Friday, December 28, 2018

Translation - The Cinema, Tenth Muse (1925)

Unfortunately, it's been more than a full year since I've written a word about film, not counting my sporadic pontification on social media. While I have still yet to find the impetus to write regularly, I have recently decided to try my hand at translating from the Spanish. My first subject is an almost 100 year-old piece from the great Cuban writer Alejo Carpentier, full-time novelist of the magical realist school and part-time champion of cinematic modernism. It's the lead article from his collection of film writing of the same title, El Cine, Decima Musa. I do hope you enjoy it, I will certainly try to translate some more in the near future.

The Cinema, Tenth Muse…

To say that one prefers the cinema to a certain type of theatre still strikes many as a sort of droll boutade, tossed off with the more or less obvious intent to shock.

            This misunderstanding is derived from the fallacy that one form must necessarily be superior to the other, and that expressing a predilection for the “seventh art” is equivalent to a total betrayal of all traditional and respectable stage productions. However, with the considerable technical advances made recently by filmmakers in American studios, there are no two forms more divergent, in means or aesthetics, than theatre and cinema; while the former is relatively “static,” the latter, dominated by speed, is increasingly schematic, and utilizes means of expression that one could only try in vain to bring to the stage.

            The considerable superiority of American filmmaking over that of most of Europe is owed, above all, to the fact that Yankee directors do not consider the screen inferior to, or a caricature of the stage. While French studios chase down stars of the Comédie-Française and even opera singers to play in the their films, the studios in California are home to specialists trained for the screen, who possess the gift of mimicry and are versed in the minute secrets of the camera.

            The great virtue of Chaplin, which makes him one of the exceptional artists of our times, is his mastery of imitation. That marvelous clown, who has lampooned the wholly human tragedy of “misery striving to be decent,” is himself a caricature; that creator of a silhouette as painful as a Courteline comedy does not move his lips, and never speaks on screen. All of his eloquence, all of his humor, lives in the precision of his gestures. Thus, Chaplin is the prototype of the artist who will only grow in importance as his art moves, with great strides, away from the stage.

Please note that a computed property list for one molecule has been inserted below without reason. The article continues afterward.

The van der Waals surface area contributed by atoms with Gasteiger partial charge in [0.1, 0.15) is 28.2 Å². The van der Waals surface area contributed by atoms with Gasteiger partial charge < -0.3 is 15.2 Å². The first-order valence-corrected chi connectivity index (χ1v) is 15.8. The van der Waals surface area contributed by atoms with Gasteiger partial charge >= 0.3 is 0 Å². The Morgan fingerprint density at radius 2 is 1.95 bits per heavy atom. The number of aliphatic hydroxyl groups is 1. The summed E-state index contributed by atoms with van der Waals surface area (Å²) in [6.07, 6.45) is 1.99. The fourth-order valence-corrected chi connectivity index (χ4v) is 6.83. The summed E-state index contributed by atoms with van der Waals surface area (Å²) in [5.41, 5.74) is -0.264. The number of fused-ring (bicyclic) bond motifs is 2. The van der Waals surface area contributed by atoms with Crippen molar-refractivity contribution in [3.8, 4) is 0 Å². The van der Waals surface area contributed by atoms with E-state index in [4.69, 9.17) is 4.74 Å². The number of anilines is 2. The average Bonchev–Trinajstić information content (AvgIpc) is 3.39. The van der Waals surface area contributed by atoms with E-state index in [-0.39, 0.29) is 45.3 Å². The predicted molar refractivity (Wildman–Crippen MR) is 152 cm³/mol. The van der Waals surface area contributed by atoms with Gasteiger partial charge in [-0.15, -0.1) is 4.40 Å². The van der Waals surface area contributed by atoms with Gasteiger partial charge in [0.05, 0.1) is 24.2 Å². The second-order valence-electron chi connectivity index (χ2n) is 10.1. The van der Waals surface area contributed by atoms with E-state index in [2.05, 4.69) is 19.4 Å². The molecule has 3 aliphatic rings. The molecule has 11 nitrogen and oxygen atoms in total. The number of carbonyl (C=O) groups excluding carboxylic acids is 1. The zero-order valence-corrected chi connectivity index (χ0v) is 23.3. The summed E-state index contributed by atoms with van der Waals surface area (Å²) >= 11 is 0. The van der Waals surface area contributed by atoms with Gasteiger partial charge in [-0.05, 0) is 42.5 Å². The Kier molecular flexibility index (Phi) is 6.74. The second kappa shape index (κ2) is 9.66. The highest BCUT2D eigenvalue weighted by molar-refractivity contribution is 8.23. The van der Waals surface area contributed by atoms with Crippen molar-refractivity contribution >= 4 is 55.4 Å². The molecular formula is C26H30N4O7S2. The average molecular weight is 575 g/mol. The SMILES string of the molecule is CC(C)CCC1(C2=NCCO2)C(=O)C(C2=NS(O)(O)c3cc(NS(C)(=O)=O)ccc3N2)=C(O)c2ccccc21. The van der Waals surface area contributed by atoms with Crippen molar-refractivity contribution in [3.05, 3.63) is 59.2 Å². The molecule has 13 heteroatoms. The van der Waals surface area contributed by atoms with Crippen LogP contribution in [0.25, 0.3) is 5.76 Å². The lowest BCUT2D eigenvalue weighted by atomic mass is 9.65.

Otherwise, the growing sympathy that today’s audience feels for the cinema is completely logical. Privately, the spectator senses the perfect accord established, between the aesthetics of this new art form and their actual living conditions. The pace that tyrannically rules over our daily lives prevails on the screen, where, in less than two hours, hundreds of scenes, scores of locations and an infinite number of expressions parade by. The almost narrative-free vision of the filmmaker speaks to our times, which require of us a mind as segmented as a fly’s eye, and endowed with the power of simultaneity.

            Moreover, we take intimate pleasure in the spectacle in which everything is perfect and calculated, where nothing is left to chance, which transports us in seconds, with complete ease, from a rural village to the top of a skyscraper.

            But perhaps the cinema’s greatest strength lies in the endless possibilities of the “trick,” original and unique to the cinematographic arts. The camera already has the ability to make us experience new sensations, not yet stripped of their aesthetic value. There is a rare and powerful beauty, for instance, in the image of a leaping horse, or a body falling au ralenti; the instantaneous flowering of a plant; the reversed dive of a swimmer; street traffic receding, or advancing with an absurd slowness… There are also amusing photographic enhancements, dissociative images, visions, and disappearances.

            These merge into an evermore-masterful mise en scène, created through a collaboration of talented artists who achieve wonderful effects like those we admire in The Thief of Baghdad, and so many Griffith productions.

            Glorifying artifice, the filmmaker must cut the ties that bind him to the theatre. While the theatre is, as mentioned earlier, a “static” art of expected effect and marked limits, the cinema initiates the pursuit of a new technique, from which none of the marvelous and inexhaustible devices of artifice should be excluded.

            This is why, aesthetically speaking, I consider the cinema, that youthful art, the art of the “tenth muse” as Cocteau referred to it, far more interesting than bad theatre.

            “But what about good theatre?” you will ask. Good theatre is an art form so distinct from film that to declare a preference for one over the other is to demonstrate that I understand neither. They are located on two altogether different planes.

Alejo Carpentier
El Pais, Havana, July 3, 1925